Now that he’s gone, does it really matter that “The Big Man” Clarence Clemons was once convicted of domestic violence? It does t

Let me begin by saying that I love love love love love the music of Bruce Springsteen and E Street Band. I own every album. I know the words to pretty much every song. Even the words to the obscure but haunting “County Fair.” So yeah, I’m that much of a fan.

And oh that yearning, wailing, transcendent saxophone solo that Clarence Clemons plays during the song “Jungleland”! Does rock and roll really ever get any better than that?

So I was saddened to hear this weekend about the death of Clarence Clemmons, a key fixture of the E Street Band for decades. Springsteen is a great songwriter, but it was the group of amazing musicians he worked with who turned him into a superstar. There is no question in my mind that Clemons was an artistic genius. And he was working until the very end. He is featured in the video of Lady Gaga’s new song “Edge of Glory,” which was just released.

But what made me even sadder about Clemons’ passing was the fact that my feelings were complicated by my knowledge of his 1997 domestic violence conviction in Florida. In 1997 Clemons would have been 55 years old. So this was not the behavior of some callow young man out on a bender. Not that that would have been any excuse – there is no excuse for domestic violence. But Clemons couldn’t even claim that it was all some kind of “youthful indiscretion.” No, at the time of the incident Clemons was a grown man. A very big grown man.

And what did he do? According to the woman he victimized, Clemons pushed her to the ground during an argument. Later that night he threw her into a wall, and kicked her and punched her repeatedly. (Find the story here: Anyone who ever saw Clemons knows that he was huge. He stood 6’ 5” and weighed over 270 pounds. He played college football and had planned to try out for the pros before a car accident ended that dream.

Just take a second to imagine someone that large throwing you into a wall and then punching and kicking you. You might just think that you were about to die.

Let bygones be bygones? Now that Clemons is gone, shouldn’t I just let this go? Shouldn’t I just forget about the fact that he beat a woman? That was the response one person got on a website when he posted the following:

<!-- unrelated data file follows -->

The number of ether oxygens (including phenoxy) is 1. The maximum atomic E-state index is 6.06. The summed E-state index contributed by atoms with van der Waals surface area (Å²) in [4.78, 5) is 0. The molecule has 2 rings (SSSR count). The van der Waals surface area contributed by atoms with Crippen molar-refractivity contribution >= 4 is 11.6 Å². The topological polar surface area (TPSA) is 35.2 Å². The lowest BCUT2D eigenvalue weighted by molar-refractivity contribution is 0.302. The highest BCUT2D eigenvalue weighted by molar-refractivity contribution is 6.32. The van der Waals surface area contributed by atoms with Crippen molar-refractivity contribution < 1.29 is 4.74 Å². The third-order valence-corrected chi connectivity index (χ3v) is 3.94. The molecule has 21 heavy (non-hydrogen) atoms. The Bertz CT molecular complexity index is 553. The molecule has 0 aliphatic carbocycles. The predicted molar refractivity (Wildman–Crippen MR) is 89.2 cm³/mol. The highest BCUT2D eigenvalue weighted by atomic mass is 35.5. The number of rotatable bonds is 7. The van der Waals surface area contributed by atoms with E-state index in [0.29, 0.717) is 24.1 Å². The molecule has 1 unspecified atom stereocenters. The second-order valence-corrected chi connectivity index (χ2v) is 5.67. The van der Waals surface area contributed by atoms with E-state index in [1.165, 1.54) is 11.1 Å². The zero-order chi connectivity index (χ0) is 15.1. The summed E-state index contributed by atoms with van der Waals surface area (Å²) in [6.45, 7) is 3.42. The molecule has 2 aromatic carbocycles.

I was lucky enough to meet Mr. Clemons about 18 years ago when he made an appearance at my elementary school. Unfortunately the appearance was made to satisfy his community service obligations after he was charged with domestic violence. Either way, he was a great guy and an even better musician. RIP Buddy.

An immediate reply was posted that read:

Was it really necessary to include this “Unfortunately the appearance was made to satisfy his community service obligations a . . .” I suppose you have never made a mistake in your life. My God, show some respect.

Let’s think about that for a second… Who among us has never made a mistake? I know that I have sure made my share. But throwing a woman on the ground, and later throwing her into a wall, and then punching her and then kicking her… well, that’s no mistake. Those are purposeful attempts by a man to punish a woman. To harm her. To show her who is the real boss.

Those attacks were stupid. They were horrible. They were sexist. They were brutal. But they were no mistake. Men who do these things are not “losing control.” They are regaining control.

So while I am saddened by Clemons’ death, I am also saddened by some of the things that he did while he was alive.

I will still listen to his music. I will still rock out in my car to Bruce Springsteen and the E Street Band. But Clemons stopped being a hero of mine when I first heard about him beating up that woman back in 1997. To me, that was when he moved from being “The Big Man” to being a very small man indeed.